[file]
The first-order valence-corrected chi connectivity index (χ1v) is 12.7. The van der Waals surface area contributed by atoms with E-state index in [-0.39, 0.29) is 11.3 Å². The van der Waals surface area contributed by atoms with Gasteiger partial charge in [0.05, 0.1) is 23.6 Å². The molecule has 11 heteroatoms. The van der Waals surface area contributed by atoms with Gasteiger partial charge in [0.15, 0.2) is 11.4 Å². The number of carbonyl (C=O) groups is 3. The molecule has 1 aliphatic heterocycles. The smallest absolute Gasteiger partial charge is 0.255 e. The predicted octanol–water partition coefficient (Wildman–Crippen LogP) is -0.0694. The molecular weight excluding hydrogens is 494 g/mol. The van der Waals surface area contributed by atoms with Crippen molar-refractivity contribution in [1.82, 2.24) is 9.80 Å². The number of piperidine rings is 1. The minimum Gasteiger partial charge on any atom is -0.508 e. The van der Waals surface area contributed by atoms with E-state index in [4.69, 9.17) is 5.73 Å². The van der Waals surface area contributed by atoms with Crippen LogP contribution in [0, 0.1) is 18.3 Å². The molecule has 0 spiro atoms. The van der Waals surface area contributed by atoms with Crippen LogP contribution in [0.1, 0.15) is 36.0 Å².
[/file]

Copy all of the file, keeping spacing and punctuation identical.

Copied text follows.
The first-order valence-corrected chi connectivity index (χ1v) is 12.7. The van der Waals surface area contributed by atoms with E-state index in [-0.39, 0.29) is 11.3 Å². The van der Waals surface area contributed by atoms with Gasteiger partial charge in [0.05, 0.1) is 23.6 Å². The molecule has 11 heteroatoms. The van der Waals surface area contributed by atoms with Gasteiger partial charge in [0.15, 0.2) is 11.4 Å². The number of carbonyl (C=O) groups is 3. The molecule has 1 aliphatic heterocycles. The smallest absolute Gasteiger partial charge is 0.255 e. The predicted octanol–water partition coefficient (Wildman–Crippen LogP) is -0.0694. The molecular weight excluding hydrogens is 494 g/mol. The van der Waals surface area contributed by atoms with Crippen molar-refractivity contribution in [1.82, 2.24) is 9.80 Å². The number of piperidine rings is 1. The minimum Gasteiger partial charge on any atom is -0.508 e. The van der Waals surface area contributed by atoms with E-state index in [4.69, 9.17) is 5.73 Å². The van der Waals surface area contributed by atoms with Crippen LogP contribution in [0, 0.1) is 18.3 Å². The molecule has 0 spiro atoms. The van der Waals surface area contributed by atoms with Crippen LogP contribution in [0.1, 0.15) is 36.0 Å².